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What is the meaning of the Buddhist concept of emptiness?

The Buddhist concept of emptiness, also known as "shunyata" in Sanskrit, is a central teaching in Buddhist philosophy and is considered one of the three universal characteristics of existence, along with impermanence (anicca) and suffering (dukkha).

In Buddhist thought, emptiness refers to the idea that all phenomena, including the self, are empty of inherent existence or intrinsic nature. This means that nothing exists independently, in and of itself, but rather everything arises in dependence upon causes and conditions.

The concept of emptiness is closely related to the Buddhist teachings on non-self (anatta) and interdependence (pratitya-samutpada). It teaches that the idea of a permanent, unchanging self is an illusion, and that everything is interconnected and constantly changing.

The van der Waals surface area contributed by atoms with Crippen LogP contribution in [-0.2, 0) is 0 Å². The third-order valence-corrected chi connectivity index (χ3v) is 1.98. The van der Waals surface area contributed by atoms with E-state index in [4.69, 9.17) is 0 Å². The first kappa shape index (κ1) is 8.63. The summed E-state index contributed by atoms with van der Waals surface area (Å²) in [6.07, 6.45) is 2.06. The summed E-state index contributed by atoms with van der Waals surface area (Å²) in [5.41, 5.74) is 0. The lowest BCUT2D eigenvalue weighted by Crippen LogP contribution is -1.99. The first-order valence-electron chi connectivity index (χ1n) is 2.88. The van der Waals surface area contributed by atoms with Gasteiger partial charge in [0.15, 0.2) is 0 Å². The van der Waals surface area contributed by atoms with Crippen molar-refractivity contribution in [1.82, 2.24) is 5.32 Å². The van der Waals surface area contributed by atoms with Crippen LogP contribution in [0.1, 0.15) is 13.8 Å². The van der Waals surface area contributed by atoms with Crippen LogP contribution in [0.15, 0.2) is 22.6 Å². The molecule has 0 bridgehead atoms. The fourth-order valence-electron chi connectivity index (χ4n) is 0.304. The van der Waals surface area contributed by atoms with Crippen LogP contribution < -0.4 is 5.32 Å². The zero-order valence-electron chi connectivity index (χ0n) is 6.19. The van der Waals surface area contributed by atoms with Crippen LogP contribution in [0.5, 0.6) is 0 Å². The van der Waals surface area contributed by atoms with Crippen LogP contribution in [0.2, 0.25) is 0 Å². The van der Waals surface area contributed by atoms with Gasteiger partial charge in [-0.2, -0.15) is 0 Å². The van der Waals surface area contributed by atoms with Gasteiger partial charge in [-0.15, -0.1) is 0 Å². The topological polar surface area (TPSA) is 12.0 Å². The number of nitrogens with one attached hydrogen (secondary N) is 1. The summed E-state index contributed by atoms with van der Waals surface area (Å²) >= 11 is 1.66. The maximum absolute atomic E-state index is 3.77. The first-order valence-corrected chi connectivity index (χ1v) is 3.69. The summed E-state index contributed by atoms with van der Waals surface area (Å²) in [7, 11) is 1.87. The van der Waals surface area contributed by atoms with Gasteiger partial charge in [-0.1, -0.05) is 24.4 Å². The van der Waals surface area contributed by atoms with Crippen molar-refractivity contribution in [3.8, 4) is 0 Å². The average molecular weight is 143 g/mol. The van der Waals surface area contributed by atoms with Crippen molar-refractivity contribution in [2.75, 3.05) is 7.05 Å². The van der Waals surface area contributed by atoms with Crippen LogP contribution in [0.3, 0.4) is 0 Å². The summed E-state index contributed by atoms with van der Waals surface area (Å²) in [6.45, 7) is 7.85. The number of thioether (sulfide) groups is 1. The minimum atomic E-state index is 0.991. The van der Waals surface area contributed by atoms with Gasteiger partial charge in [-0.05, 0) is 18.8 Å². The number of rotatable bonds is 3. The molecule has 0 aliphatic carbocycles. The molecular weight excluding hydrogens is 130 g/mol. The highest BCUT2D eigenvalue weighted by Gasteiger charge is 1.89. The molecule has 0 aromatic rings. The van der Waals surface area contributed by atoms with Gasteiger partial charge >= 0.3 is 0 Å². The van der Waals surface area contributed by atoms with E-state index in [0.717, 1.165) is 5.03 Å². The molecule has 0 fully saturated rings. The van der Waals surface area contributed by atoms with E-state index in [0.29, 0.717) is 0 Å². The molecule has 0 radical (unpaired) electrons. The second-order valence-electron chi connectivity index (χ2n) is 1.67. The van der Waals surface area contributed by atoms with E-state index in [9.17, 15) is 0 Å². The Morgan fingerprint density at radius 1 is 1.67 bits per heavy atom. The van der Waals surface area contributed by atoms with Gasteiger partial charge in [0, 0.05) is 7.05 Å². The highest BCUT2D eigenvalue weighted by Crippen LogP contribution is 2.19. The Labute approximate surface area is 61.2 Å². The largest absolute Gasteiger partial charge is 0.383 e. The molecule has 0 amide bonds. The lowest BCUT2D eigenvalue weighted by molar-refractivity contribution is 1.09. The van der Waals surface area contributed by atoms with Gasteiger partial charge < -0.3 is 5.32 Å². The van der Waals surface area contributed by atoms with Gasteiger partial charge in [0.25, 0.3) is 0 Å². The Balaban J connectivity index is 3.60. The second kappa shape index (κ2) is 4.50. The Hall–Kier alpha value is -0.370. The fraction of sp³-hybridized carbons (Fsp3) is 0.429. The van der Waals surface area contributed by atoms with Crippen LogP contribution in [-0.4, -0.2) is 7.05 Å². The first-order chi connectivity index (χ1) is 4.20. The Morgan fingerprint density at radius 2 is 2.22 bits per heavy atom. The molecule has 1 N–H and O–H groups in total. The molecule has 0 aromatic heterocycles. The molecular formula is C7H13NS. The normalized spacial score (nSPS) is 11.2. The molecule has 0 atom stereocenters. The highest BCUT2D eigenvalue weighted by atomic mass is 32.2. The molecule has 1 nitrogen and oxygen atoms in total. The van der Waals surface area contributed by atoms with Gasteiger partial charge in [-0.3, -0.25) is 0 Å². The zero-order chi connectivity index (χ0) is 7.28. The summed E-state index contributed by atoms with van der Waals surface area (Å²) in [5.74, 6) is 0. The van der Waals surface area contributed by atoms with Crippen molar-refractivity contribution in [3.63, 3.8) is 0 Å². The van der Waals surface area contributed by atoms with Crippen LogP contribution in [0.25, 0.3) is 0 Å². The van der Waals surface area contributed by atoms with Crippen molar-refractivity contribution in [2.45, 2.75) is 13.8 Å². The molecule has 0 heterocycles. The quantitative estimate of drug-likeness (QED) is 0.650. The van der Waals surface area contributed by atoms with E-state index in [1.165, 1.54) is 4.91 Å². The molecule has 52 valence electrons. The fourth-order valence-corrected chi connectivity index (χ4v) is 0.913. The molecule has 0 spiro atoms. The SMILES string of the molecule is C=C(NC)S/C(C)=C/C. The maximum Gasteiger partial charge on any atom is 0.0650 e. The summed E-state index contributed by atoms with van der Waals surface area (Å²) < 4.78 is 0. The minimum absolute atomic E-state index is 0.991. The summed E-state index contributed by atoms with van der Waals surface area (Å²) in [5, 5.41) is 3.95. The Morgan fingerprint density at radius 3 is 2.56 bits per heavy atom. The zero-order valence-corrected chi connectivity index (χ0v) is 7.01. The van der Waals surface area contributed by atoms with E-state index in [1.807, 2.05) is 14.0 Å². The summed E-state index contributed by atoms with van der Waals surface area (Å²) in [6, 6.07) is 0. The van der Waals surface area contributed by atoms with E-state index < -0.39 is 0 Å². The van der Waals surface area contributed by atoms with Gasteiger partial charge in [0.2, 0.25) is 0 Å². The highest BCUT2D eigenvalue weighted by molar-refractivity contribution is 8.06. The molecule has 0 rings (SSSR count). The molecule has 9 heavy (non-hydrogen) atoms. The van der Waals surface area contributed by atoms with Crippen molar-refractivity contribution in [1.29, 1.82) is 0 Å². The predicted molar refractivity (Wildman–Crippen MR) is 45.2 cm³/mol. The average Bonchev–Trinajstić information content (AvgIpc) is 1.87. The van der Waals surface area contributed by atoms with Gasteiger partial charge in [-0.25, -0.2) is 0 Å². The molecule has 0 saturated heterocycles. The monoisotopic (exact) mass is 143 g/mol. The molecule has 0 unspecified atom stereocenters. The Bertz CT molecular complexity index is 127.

Emptiness is not a state of nothingness, but rather a recognition that all phenomena are empty of inherent existence, and that this realization leads to the cessation of suffering. By understanding the nature of emptiness, one can overcome the ignorance that leads to attachment, aversion, and delusion, and attain liberation from suffering.

The concept of emptiness is central to many forms of Buddhism, including Mahayana and Vajrayana, and has influenced a wide range of Buddhist practices, including meditation, ethics, and philosophy.
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